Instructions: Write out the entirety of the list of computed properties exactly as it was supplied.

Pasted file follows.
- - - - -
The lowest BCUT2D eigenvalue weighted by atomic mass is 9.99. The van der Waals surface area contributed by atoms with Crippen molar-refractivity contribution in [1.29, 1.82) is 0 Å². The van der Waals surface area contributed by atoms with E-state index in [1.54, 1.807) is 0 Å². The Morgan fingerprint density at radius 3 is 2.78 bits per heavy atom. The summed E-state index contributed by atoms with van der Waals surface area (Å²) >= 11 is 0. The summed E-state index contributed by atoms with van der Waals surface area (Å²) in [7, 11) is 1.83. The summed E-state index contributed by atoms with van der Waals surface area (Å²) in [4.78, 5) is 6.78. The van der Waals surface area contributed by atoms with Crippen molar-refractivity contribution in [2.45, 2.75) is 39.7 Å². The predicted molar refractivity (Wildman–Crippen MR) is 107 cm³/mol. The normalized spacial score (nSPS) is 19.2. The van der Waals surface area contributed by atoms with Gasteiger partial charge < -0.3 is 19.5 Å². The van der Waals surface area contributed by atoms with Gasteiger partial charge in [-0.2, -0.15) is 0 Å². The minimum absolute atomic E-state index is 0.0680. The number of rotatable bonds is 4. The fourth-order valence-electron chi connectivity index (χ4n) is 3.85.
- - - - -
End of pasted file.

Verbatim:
The lowest BCUT2D eigenvalue weighted by atomic mass is 9.99. The van der Waals surface area contributed by atoms with Crippen molar-refractivity contribution in [1.29, 1.82) is 0 Å². The van der Waals surface area contributed by atoms with E-state index in [1.54, 1.807) is 0 Å². The Morgan fingerprint density at radius 3 is 2.78 bits per heavy atom. The summed E-state index contributed by atoms with van der Waals surface area (Å²) >= 11 is 0. The summed E-state index contributed by atoms with van der Waals surface area (Å²) in [7, 11) is 1.83. The summed E-state index contributed by atoms with van der Waals surface area (Å²) in [4.78, 5) is 6.78. The van der Waals surface area contributed by atoms with Crippen molar-refractivity contribution in [2.45, 2.75) is 39.7 Å². The predicted molar refractivity (Wildman–Crippen MR) is 107 cm³/mol. The normalized spacial score (nSPS) is 19.2. The van der Waals surface area contributed by atoms with Gasteiger partial charge < -0.3 is 19.5 Å². The van der Waals surface area contributed by atoms with Gasteiger partial charge in [-0.2, -0.15) is 0 Å². The minimum absolute atomic E-state index is 0.0680. The number of rotatable bonds is 4. The fourth-order valence-electron chi connectivity index (χ4n) is 3.85.